Attorney General, Jeff Sessions, & Cannabis: Should We Worry?

By: Isaac Wolstenholm

The concern around the position of Attorney General and laws regarding cannabis have been raised in ever increasing amounts since the fresh-faced Jeff Sessions was announced in Fall of 2016 as a potential pick for the position by the then candidate Donald Trump. The days of election and inauguration of our now President, Donald Trump, have passed. Jeff Sessions’ recent approval by Senate to be Attorney General is causing our concerns to near their peak. Now, all that is left to worry us about the security of legalized Cannabis is Attorney General Sessions taking aim at State Cannabis laws allowing the medicinal and recreational usage. To address the concern we need to look at the power, responsibilities, and mobility that the Attorney General holds and what he oversees at the Department of Justice.

The specific responsibilities of the Attorney General of the United States are to represent the United States in all suits in the Supreme Court; to give their advice and opinion to the President of the United States and department heads on inquiries concerning the law. Clearly, an important, influential position, and generally very big-picture when it comes to the interpretation and implementation of the law.

The Department of Justice was created to distribute the duties of Attorney General amongst more people due to the sheer size of the Federal government and the workload it created. The Department of Justice in its current state exists to administrate the enforcement of laws passed by Congress at the Federal level. They have the responsibility of administrating the FBI and DEA, representing the United States Federal Government in legal matters, and to review actions of local law enforcement across the United States. This is a major key in understanding the autonomy that individual states have when it comes to laws regarding cannabis usage.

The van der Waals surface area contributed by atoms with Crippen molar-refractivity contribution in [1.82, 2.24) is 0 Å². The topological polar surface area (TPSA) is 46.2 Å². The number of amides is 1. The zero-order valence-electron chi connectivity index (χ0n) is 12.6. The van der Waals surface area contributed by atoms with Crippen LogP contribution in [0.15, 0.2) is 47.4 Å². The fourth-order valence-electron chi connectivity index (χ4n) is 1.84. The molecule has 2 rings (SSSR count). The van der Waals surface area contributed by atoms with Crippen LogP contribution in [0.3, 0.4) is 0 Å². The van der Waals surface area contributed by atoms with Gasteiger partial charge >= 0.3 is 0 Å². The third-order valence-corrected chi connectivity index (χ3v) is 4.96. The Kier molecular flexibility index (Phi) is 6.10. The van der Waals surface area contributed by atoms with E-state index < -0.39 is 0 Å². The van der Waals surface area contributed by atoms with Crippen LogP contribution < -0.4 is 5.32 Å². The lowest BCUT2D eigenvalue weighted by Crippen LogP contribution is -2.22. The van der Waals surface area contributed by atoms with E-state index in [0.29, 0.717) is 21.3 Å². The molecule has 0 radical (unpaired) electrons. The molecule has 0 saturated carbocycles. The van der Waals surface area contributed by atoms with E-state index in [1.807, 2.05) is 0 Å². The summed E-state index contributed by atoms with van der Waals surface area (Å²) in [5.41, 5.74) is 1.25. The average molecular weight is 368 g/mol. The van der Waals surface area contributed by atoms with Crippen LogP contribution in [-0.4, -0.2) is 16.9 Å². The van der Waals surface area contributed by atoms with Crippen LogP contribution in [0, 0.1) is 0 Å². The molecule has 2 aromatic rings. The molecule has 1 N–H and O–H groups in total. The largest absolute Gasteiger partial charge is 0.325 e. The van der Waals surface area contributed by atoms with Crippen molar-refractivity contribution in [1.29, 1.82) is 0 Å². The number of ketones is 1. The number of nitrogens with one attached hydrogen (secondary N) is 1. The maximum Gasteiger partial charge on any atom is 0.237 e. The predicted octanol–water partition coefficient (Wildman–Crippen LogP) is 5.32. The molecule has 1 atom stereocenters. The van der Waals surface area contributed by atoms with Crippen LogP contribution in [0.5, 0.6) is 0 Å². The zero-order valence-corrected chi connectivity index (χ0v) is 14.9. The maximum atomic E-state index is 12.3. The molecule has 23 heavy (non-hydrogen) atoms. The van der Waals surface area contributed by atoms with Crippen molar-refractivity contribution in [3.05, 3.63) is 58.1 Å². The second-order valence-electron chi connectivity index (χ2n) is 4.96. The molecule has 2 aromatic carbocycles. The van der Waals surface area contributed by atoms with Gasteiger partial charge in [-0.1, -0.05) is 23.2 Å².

Overall, the position of Attorney General and the Justice Department as a whole is primarily supervisory. As the supervisors of law, they have to implement the laws sent forth by Congress and have little to do with the law making practice. Though the Attorney General may be consulted, he has little-to-no influence over which laws would be proposed or passed. In fact, in 2014 Congress passed a spending bill that restricts the Justice Department from using federal funds to challenge state legislature for as long as they remained in compliance with their respective state laws. However, that bill is required to be renewed annually. As we are mostly unsure of the President’s position on cannabis usage he expressed minor support for medicinal usage during his campaign. Attorney General Sessions himself can be quoted as saying that “it is not the Attorney General’s job to decide which laws to enforce,” which is absolutely true. Ultimately, we have to turn our focus to our state representatives, Senators, and members of Congress to represent and defend laws regarding cannabis. We may disagree with Jeff Sessions on his quote stating that “Good people don’t smoke marijuana,” but as long it is not the legislators that agree with him I think cannabis is legally safe.